Fats on the skin break down to form volatile, strong-smelling substances called ketones and aldehydes when they come into contact with iron - whether it comes from the environment or from haemoglobin in blood - says Dietmar Glindemann, a chemist at Virginia Polytechnic Institute and State University in Blacksburg.
Glindemann and his team identified the chemicals after analysing vapours produced when seven volunteers rubbed metal objects on their skin. The strongest-smelling is 1-octen-3-one, the researchers report in Angewandte Chemie International Edition (vol 45, p 7006).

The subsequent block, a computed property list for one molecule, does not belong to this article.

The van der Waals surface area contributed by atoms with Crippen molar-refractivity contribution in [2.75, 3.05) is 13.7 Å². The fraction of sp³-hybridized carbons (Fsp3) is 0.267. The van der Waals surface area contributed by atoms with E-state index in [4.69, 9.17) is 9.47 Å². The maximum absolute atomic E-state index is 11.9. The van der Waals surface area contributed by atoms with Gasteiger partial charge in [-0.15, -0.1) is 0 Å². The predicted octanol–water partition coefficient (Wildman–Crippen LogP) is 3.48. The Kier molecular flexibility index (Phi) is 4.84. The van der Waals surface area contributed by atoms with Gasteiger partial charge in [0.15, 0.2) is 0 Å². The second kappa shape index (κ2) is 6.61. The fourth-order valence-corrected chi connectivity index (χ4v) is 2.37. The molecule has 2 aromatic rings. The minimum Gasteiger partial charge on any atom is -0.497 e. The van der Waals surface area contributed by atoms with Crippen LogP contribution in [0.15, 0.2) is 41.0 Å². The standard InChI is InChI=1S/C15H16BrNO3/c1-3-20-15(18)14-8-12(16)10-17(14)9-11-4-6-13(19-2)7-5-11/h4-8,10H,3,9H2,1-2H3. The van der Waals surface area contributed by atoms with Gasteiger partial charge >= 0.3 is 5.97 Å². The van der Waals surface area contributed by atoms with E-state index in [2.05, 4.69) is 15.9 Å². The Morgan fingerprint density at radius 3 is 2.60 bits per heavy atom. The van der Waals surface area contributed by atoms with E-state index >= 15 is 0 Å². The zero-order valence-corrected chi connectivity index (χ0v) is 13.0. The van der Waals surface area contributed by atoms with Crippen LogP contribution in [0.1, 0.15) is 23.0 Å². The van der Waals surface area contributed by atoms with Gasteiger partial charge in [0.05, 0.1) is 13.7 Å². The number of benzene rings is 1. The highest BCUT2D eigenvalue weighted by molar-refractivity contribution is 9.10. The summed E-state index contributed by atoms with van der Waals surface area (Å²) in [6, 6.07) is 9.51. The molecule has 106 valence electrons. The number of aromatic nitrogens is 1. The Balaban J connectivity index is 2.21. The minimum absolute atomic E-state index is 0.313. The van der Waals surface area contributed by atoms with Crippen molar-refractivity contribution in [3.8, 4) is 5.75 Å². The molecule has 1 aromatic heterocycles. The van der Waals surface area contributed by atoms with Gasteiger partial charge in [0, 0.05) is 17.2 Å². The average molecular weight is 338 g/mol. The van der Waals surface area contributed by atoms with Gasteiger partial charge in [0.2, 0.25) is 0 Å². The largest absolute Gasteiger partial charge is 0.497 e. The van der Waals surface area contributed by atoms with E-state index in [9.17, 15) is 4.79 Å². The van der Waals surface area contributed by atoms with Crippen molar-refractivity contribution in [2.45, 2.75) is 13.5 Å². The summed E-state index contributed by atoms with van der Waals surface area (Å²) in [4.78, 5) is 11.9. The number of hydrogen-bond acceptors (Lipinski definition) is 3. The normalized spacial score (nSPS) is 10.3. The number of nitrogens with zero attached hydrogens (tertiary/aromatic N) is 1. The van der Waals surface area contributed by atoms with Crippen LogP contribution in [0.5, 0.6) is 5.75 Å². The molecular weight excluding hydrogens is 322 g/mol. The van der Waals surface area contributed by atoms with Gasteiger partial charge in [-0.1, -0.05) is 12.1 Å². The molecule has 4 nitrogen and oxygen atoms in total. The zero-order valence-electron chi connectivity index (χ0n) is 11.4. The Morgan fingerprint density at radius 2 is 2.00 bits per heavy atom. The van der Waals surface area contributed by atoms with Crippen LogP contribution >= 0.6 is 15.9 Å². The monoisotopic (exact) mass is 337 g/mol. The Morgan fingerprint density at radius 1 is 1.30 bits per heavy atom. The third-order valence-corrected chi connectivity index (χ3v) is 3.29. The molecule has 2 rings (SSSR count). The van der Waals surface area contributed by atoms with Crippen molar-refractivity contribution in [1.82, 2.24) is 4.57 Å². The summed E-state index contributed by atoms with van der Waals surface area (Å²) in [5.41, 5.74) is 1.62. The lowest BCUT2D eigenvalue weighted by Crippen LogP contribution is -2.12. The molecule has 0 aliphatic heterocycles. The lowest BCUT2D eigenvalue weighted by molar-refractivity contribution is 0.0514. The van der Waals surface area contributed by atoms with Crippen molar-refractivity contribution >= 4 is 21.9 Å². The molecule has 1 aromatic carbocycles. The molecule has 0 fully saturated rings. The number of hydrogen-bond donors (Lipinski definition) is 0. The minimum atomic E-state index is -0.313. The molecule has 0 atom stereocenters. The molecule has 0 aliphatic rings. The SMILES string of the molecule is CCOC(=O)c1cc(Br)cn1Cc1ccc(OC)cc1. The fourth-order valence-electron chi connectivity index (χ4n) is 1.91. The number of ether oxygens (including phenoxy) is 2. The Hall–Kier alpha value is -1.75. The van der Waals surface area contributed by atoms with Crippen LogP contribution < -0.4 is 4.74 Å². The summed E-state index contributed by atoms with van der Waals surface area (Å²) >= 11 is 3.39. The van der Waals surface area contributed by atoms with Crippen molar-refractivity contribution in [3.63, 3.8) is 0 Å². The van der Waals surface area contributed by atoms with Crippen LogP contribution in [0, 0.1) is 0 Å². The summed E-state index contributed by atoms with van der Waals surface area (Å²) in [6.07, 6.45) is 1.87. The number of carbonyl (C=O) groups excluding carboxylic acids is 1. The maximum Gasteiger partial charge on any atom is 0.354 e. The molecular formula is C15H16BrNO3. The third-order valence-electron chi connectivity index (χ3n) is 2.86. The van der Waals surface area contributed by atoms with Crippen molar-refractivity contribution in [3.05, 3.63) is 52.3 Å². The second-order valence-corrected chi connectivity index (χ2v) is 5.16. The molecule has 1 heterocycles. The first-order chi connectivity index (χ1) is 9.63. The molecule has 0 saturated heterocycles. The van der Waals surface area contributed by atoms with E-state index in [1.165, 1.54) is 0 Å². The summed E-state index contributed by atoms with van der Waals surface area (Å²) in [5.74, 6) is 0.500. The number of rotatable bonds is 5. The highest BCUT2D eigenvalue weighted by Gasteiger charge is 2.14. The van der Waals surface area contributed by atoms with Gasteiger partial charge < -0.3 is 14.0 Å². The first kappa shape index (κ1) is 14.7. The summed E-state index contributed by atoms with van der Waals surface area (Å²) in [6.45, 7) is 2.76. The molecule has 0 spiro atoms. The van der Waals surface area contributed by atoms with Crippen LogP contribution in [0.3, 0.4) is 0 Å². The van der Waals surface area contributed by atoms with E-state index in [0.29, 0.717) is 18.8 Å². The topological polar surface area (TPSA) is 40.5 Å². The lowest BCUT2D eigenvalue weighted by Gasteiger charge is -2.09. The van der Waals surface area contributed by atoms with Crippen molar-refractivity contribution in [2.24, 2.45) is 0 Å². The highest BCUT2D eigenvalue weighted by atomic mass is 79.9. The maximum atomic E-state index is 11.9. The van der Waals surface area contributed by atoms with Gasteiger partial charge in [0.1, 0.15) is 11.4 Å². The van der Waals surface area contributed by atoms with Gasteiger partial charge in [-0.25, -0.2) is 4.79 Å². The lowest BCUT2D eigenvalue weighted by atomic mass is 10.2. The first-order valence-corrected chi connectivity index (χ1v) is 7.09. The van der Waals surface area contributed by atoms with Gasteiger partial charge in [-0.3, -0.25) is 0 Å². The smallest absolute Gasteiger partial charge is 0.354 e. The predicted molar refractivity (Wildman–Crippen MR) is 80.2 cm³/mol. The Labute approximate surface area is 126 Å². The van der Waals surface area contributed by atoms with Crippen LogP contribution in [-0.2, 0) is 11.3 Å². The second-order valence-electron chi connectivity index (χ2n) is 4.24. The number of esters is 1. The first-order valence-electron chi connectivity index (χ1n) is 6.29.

Glindemann then established that the same chemicals are produced by reactions between iron in blood and chemicals in the skin by rubbing his own blood on his skin and analysing the resultant vapour. He suggests that the ability to detect traces of the smelly chemicals allowed our ancestors to sniff out freshly wounded animals.
"Take this tip from nature: The forest would be a very silent place if no birds sang except those who sang best."